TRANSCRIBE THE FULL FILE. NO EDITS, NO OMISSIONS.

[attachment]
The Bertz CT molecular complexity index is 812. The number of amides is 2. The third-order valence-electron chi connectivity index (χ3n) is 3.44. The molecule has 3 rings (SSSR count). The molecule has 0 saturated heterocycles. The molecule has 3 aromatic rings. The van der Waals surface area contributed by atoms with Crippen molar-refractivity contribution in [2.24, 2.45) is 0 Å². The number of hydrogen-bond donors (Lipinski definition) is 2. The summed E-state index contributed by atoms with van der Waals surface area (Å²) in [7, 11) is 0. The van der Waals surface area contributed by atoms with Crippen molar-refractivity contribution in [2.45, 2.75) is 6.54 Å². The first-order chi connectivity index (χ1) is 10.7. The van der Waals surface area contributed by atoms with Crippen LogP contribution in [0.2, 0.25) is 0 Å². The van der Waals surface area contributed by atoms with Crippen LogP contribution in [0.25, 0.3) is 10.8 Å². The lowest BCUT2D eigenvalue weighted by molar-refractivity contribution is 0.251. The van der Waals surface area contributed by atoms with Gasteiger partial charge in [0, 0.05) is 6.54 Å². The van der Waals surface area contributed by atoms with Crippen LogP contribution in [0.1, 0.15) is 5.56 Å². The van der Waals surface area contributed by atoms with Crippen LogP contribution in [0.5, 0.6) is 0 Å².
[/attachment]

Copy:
The Bertz CT molecular complexity index is 812. The number of amides is 2. The third-order valence-electron chi connectivity index (χ3n) is 3.44. The molecule has 3 rings (SSSR count). The molecule has 0 saturated heterocycles. The molecule has 3 aromatic rings. The van der Waals surface area contributed by atoms with Crippen molar-refractivity contribution in [2.24, 2.45) is 0 Å². The number of hydrogen-bond donors (Lipinski definition) is 2. The summed E-state index contributed by atoms with van der Waals surface area (Å²) in [7, 11) is 0. The van der Waals surface area contributed by atoms with Crippen molar-refractivity contribution in [2.45, 2.75) is 6.54 Å². The first-order chi connectivity index (χ1) is 10.7. The van der Waals surface area contributed by atoms with Crippen LogP contribution in [0.2, 0.25) is 0 Å². The van der Waals surface area contributed by atoms with Crippen LogP contribution in [0.25, 0.3) is 10.8 Å². The lowest BCUT2D eigenvalue weighted by molar-refractivity contribution is 0.251. The van der Waals surface area contributed by atoms with Gasteiger partial charge in [0, 0.05) is 6.54 Å². The van der Waals surface area contributed by atoms with Crippen LogP contribution in [0.1, 0.15) is 5.56 Å². The van der Waals surface area contributed by atoms with Crippen LogP contribution in [0.5, 0.6) is 0 Å².